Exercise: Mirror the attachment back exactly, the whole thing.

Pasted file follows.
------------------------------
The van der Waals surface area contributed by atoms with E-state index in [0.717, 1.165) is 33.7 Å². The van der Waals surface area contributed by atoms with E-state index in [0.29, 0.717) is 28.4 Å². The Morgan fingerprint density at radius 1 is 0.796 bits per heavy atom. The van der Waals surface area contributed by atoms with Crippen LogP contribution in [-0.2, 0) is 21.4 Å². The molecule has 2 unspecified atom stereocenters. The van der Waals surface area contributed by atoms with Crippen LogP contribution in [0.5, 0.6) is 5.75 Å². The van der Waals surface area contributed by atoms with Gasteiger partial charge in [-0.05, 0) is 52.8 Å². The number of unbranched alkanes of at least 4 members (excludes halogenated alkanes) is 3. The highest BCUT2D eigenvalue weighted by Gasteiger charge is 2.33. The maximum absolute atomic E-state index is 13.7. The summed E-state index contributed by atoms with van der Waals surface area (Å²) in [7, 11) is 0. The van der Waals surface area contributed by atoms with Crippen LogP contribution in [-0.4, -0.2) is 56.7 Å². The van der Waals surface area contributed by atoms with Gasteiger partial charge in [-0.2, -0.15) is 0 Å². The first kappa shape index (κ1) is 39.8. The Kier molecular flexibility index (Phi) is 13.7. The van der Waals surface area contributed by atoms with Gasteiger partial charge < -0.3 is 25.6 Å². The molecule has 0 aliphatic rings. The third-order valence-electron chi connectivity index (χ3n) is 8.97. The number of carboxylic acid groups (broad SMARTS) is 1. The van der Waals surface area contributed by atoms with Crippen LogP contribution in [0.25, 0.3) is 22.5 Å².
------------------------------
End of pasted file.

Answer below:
The van der Waals surface area contributed by atoms with E-state index in [0.717, 1.165) is 33.7 Å². The van der Waals surface area contributed by atoms with E-state index in [0.29, 0.717) is 28.4 Å². The Morgan fingerprint density at radius 1 is 0.796 bits per heavy atom. The van der Waals surface area contributed by atoms with Crippen LogP contribution in [-0.2, 0) is 21.4 Å². The molecule has 2 unspecified atom stereocenters. The van der Waals surface area contributed by atoms with Crippen LogP contribution in [0.5, 0.6) is 5.75 Å². The van der Waals surface area contributed by atoms with Gasteiger partial charge in [-0.05, 0) is 52.8 Å². The number of unbranched alkanes of at least 4 members (excludes halogenated alkanes) is 3. The highest BCUT2D eigenvalue weighted by Gasteiger charge is 2.33. The maximum absolute atomic E-state index is 13.7. The summed E-state index contributed by atoms with van der Waals surface area (Å²) in [7, 11) is 0. The van der Waals surface area contributed by atoms with Crippen LogP contribution in [-0.4, -0.2) is 56.7 Å². The van der Waals surface area contributed by atoms with Gasteiger partial charge in [-0.2, -0.15) is 0 Å². The first kappa shape index (κ1) is 39.8. The Kier molecular flexibility index (Phi) is 13.7. The van der Waals surface area contributed by atoms with Gasteiger partial charge < -0.3 is 25.6 Å². The molecule has 0 aliphatic rings. The third-order valence-electron chi connectivity index (χ3n) is 8.97. The number of carboxylic acid groups (broad SMARTS) is 1. The van der Waals surface area contributed by atoms with Crippen LogP contribution in [0.25, 0.3) is 22.5 Å².